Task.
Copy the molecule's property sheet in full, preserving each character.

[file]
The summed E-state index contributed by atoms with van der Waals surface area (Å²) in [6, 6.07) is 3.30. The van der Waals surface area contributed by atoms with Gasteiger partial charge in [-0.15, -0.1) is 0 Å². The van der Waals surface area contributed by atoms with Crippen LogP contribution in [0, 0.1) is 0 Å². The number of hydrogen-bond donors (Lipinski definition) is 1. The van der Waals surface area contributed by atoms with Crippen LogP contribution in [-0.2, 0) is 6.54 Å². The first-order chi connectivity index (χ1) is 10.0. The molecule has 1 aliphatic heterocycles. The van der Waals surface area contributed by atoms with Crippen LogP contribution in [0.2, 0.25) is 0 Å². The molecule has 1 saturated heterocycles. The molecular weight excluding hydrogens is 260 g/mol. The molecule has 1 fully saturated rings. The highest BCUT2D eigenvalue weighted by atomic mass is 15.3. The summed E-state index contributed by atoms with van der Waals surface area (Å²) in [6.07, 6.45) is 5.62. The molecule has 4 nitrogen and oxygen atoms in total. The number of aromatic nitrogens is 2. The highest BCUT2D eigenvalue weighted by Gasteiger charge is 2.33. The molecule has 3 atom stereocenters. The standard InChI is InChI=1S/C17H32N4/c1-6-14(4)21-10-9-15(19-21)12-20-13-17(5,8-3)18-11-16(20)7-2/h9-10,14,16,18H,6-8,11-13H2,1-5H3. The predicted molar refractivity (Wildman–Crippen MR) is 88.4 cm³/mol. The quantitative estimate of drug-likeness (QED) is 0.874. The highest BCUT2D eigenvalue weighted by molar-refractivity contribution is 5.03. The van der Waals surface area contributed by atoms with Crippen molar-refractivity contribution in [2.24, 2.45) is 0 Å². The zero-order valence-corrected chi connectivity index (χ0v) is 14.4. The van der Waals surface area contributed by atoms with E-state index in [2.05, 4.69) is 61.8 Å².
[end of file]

The summed E-state index contributed by atoms with van der Waals surface area (Å²) in [6, 6.07) is 3.30. The van der Waals surface area contributed by atoms with Gasteiger partial charge in [-0.15, -0.1) is 0 Å². The van der Waals surface area contributed by atoms with Crippen LogP contribution in [0, 0.1) is 0 Å². The number of hydrogen-bond donors (Lipinski definition) is 1. The van der Waals surface area contributed by atoms with Crippen LogP contribution in [-0.2, 0) is 6.54 Å². The first-order chi connectivity index (χ1) is 10.0. The molecule has 1 aliphatic heterocycles. The van der Waals surface area contributed by atoms with Crippen LogP contribution in [0.2, 0.25) is 0 Å². The molecule has 1 saturated heterocycles. The molecular weight excluding hydrogens is 260 g/mol. The molecule has 1 fully saturated rings. The highest BCUT2D eigenvalue weighted by atomic mass is 15.3. The summed E-state index contributed by atoms with van der Waals surface area (Å²) in [6.07, 6.45) is 5.62. The molecule has 4 nitrogen and oxygen atoms in total. The number of aromatic nitrogens is 2. The highest BCUT2D eigenvalue weighted by Gasteiger charge is 2.33. The molecule has 3 atom stereocenters. The standard InChI is InChI=1S/C17H32N4/c1-6-14(4)21-10-9-15(19-21)12-20-13-17(5,8-3)18-11-16(20)7-2/h9-10,14,16,18H,6-8,11-13H2,1-5H3. The predicted molar refractivity (Wildman–Crippen MR) is 88.4 cm³/mol. The quantitative estimate of drug-likeness (QED) is 0.874. The highest BCUT2D eigenvalue weighted by molar-refractivity contribution is 5.03. The van der Waals surface area contributed by atoms with Crippen molar-refractivity contribution in [2.24, 2.45) is 0 Å². The zero-order valence-corrected chi connectivity index (χ0v) is 14.4. The van der Waals surface area contributed by atoms with E-state index in [2.05, 4.69) is 61.8 Å².